[C]an a producer, who is normally perceived as moneyed (often also fat-bellied, thick gold chain wearing), sworn enemy of directors in India, be a creative collaborator? And if a producer starts thinking of himself/herself as a creative partner won’t he (or she) start interfering with the artistic vision of the director? DearCinema Editor Bikas Mishra posed these questions to Franz Rodenkirchen, Berlin based script consultant, who is coming down to Mumbai to conduct NFDC Creative producers’ Lab. (click here to know more about it)
Franz has worked on a wide range of award winning international films such as “Women without men” (Iran, Dir: Shirin Neshat, Silver Lion, Venice-2009), Snow (Bosnia-Grand Prize of Cannes Critics Week-2008) and “Best Intentions” (Adrian Sitaru, Golden Leopard, Best Director, Locarno 2011) and many more.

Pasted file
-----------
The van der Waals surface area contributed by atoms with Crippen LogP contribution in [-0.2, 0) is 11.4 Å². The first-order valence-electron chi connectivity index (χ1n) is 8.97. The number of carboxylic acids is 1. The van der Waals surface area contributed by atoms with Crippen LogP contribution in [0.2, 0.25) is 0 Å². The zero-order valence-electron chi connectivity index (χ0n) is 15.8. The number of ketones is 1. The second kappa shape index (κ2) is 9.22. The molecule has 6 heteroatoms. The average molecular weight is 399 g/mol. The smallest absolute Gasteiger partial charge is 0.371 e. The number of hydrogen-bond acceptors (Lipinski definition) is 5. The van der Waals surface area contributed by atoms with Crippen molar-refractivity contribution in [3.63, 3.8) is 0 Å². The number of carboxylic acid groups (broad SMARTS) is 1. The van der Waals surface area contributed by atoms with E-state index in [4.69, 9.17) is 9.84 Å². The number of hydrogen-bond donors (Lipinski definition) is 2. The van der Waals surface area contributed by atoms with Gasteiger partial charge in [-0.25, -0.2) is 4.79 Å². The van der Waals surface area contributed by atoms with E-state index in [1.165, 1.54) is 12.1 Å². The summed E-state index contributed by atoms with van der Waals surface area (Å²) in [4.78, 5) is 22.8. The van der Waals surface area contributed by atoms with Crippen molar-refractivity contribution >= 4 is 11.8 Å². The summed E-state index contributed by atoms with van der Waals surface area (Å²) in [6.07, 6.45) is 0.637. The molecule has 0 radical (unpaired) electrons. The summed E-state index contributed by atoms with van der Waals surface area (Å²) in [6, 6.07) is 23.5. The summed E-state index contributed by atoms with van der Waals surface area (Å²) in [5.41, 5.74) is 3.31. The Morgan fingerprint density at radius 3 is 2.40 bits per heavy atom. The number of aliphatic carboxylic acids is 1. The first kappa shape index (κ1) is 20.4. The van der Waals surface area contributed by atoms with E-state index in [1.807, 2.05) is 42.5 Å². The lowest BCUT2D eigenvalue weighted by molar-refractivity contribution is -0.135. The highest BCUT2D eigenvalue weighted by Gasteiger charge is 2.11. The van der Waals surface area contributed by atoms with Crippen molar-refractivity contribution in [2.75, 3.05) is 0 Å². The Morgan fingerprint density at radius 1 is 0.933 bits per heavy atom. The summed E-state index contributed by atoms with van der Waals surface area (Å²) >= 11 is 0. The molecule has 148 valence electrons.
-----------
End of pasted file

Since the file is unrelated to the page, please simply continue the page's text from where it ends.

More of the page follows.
Franz also works with ScriptStation (Berlin Talent Campus), Binger FilmLab, Torino Filmlab and Berlinale Residency program.
Film-making is a collaborative process, not governed by Hierarchy: Franz Rodenkirchen
What is the role of a creative producer? What skill one needs to become a creative producer?
A creative producer is a producer who is involved in the creative process, as opposed to a producer who is more of a facilitator or financier.
Creative producers usually actively look out for projects that interest them not only on a business level, but also because of their theme, topic, approach to an aspect of life. During the script development process they read drafts, comment and discuss with the writer/director, offer feedback and support in the creative decision-making. They strive to share an artistic vision of the work with all key creative personnel on the film and help realise it during all stages from script development to post production.
What do you plan to discuss with the producers in the workshop? Can you please shed some light on the methods and processes you use to conduct such workshops.
The workshop is a very practical, hands-on exercise.